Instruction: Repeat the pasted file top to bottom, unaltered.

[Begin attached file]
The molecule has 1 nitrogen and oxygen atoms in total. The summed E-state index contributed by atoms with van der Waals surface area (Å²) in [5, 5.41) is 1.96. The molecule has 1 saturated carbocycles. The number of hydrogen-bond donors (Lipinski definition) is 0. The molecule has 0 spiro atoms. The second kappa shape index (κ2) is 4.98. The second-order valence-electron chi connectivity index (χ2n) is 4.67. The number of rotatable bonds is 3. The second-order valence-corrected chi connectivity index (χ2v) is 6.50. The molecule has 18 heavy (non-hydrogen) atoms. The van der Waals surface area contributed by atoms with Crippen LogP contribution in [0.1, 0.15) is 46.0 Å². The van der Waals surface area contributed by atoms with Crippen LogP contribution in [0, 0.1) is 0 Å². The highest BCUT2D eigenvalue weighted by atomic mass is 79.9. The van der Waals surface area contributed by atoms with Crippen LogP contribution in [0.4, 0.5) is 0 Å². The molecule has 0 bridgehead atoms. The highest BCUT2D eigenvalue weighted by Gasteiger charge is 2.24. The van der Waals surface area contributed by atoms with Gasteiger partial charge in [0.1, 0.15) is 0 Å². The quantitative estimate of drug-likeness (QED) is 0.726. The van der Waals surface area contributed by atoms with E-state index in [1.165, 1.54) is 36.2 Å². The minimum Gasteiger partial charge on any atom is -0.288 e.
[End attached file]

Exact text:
The molecule has 1 nitrogen and oxygen atoms in total. The summed E-state index contributed by atoms with van der Waals surface area (Å²) in [5, 5.41) is 1.96. The molecule has 1 saturated carbocycles. The number of hydrogen-bond donors (Lipinski definition) is 0. The molecule has 0 spiro atoms. The second kappa shape index (κ2) is 4.98. The second-order valence-electron chi connectivity index (χ2n) is 4.67. The number of rotatable bonds is 3. The second-order valence-corrected chi connectivity index (χ2v) is 6.50. The molecule has 18 heavy (non-hydrogen) atoms. The van der Waals surface area contributed by atoms with Crippen LogP contribution in [0.1, 0.15) is 46.0 Å². The van der Waals surface area contributed by atoms with Crippen LogP contribution in [0, 0.1) is 0 Å². The highest BCUT2D eigenvalue weighted by atomic mass is 79.9. The van der Waals surface area contributed by atoms with Crippen LogP contribution in [0.4, 0.5) is 0 Å². The molecule has 0 bridgehead atoms. The highest BCUT2D eigenvalue weighted by Gasteiger charge is 2.24. The van der Waals surface area contributed by atoms with Gasteiger partial charge in [0.1, 0.15) is 0 Å². The quantitative estimate of drug-likeness (QED) is 0.726. The van der Waals surface area contributed by atoms with E-state index in [1.165, 1.54) is 36.2 Å². The minimum Gasteiger partial charge on any atom is -0.288 e.